The highly anticipated Colours of Impressionism, Masterpieces from the Musée d’Orsay at the Art Gallery of South Australia (AGSA) is one of the most comprehensive presentations of Impressionist art in Australia.
Called “the most important exhibition ever to be shown” at the art gallery by AGSA director Nick Mitzevich, the blockbuster exhibition, which features more than 65 masterpieces, has just opened. Paul Perrin, curator of paintings from the Musée d’Orsay, says the exhibition is a special in-depth study of the d’Orsay collection.
“We selected only Impressionist paintings from the collection, and we selected artworks that were mostly speaking for the idea of colours,” Perrin says.
The Impressionist masterpieces on show at the AGSA have been carefully considered by Perrin and his fellow curator Marine Kisiel to highlight the revolution of colour that lies at the heart of Impressionism.
“We are looking at how to tell the history of Impressionism as a story of alliteration of colours, which is one part of the story of modern art,” Perrin says. “We wanted to present something that focused on our collection but we also wanted to make people have a fresh look at what is an Impressionist painting.”
The exhibition features a broad range of artists. Audiences can expect to see giants such as Claude Monet, Pierre Auguste Renoir, Camille Pissarro and Paul Cezanne as well as the work by Edouard Manet, Eugene Boudin (master of Claude Monet) and younger artists such as Georges Seurat.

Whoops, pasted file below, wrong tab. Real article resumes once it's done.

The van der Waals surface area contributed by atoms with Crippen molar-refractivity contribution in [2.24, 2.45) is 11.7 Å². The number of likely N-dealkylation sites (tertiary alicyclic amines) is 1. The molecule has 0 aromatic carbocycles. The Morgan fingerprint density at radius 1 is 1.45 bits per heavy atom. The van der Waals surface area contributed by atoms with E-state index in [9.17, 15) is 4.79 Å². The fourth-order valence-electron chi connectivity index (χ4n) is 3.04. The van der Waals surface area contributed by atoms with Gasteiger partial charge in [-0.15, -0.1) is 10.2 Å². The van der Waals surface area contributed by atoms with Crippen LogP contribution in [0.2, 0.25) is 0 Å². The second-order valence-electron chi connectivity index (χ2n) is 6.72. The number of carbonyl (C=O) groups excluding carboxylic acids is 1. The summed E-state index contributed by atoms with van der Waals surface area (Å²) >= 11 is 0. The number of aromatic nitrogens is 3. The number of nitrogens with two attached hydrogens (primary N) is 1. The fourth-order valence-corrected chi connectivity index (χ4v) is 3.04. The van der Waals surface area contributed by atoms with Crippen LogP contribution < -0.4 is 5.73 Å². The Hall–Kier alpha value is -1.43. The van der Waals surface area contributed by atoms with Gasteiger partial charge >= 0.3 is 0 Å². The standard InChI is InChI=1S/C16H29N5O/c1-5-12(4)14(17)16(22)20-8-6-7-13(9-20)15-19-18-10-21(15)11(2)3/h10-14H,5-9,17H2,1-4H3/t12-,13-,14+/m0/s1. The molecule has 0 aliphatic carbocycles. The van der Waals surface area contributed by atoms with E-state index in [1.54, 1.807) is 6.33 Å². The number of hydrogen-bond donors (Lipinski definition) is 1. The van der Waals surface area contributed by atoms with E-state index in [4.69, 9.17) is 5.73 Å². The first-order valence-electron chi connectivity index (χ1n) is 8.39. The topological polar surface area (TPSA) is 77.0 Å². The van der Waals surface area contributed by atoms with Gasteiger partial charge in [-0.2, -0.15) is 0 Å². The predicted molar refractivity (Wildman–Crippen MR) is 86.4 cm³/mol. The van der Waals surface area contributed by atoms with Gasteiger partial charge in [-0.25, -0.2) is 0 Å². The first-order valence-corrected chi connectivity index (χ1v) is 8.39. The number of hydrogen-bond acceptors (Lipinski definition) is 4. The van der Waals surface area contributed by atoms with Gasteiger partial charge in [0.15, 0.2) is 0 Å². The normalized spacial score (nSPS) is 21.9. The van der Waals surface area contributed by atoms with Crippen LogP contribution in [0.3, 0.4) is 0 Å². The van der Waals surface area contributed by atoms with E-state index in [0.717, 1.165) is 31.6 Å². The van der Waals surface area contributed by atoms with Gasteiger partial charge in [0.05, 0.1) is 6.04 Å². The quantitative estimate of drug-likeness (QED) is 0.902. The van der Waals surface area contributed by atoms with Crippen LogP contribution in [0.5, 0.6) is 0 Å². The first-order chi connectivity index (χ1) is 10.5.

Perrin used a chronological approach when selecting the works. As a result, the exhibition spans nearly 60 years of art and Impressionism featuring works from the beginning of the movement, paintings from Renoir and Monet in the 1850s, as well as later works by Renoir from 1910.
While it’s difficult to pick highlights, Perrin points out the strong ensemble of Monet paintings – there are 10 in total. Included is the early work, the Magpie (1868–1869) depicting a snow landscape in Normandy. It’s an important piece as it’s quite large (89cmx30cm) for an Impressionist painting. Plus, it was painted for the official Salon exhibition of 1869.
At the end of the exhibition is another important painting by Monet, Water Lily Pond (Pink Harmony) painted in 1900. Perrin says: “It shows how Monet and Impressionism transformed 20th century art. It shows this alliteration of colours and the subject, there are no more subjects: only light and colour, water and nature. In essence, it has all the developments of abstract and modern art of the 20th century.”
Impressionism continues to be popular today. This is partly due to its focus on colour and light, which is appealing to the eye. “It’s also a painting where you don’t need to have a curatorial background with history, mythology and religious knowledge to understand these paintings. It’s about how an artist looks at nature,” Perrin says.
For Australian audiences, it is interesting to reflect on the influence European Impressionism had on the local movement known as the Heidelberg School. Artists from the late 19th century, such as Tom Roberts and Arthur Streeton, were heavily influenced by the Impressionists in their interpretation of the Australian landscape.
Colours of Impressionism: Masterpieces from the Musée D’Orsay
Art Gallery of South Australia
Until Sunday, July 29
Edouard Manet France, 1832-1883 Clair de lune sur le port de Boulogne (Moonlight over the Port of Boulogne) 1869 oil on canvas 81.5 x 101 cm Musée d’Orsay, Paris, France ©photo Musée d’Orsay / rmn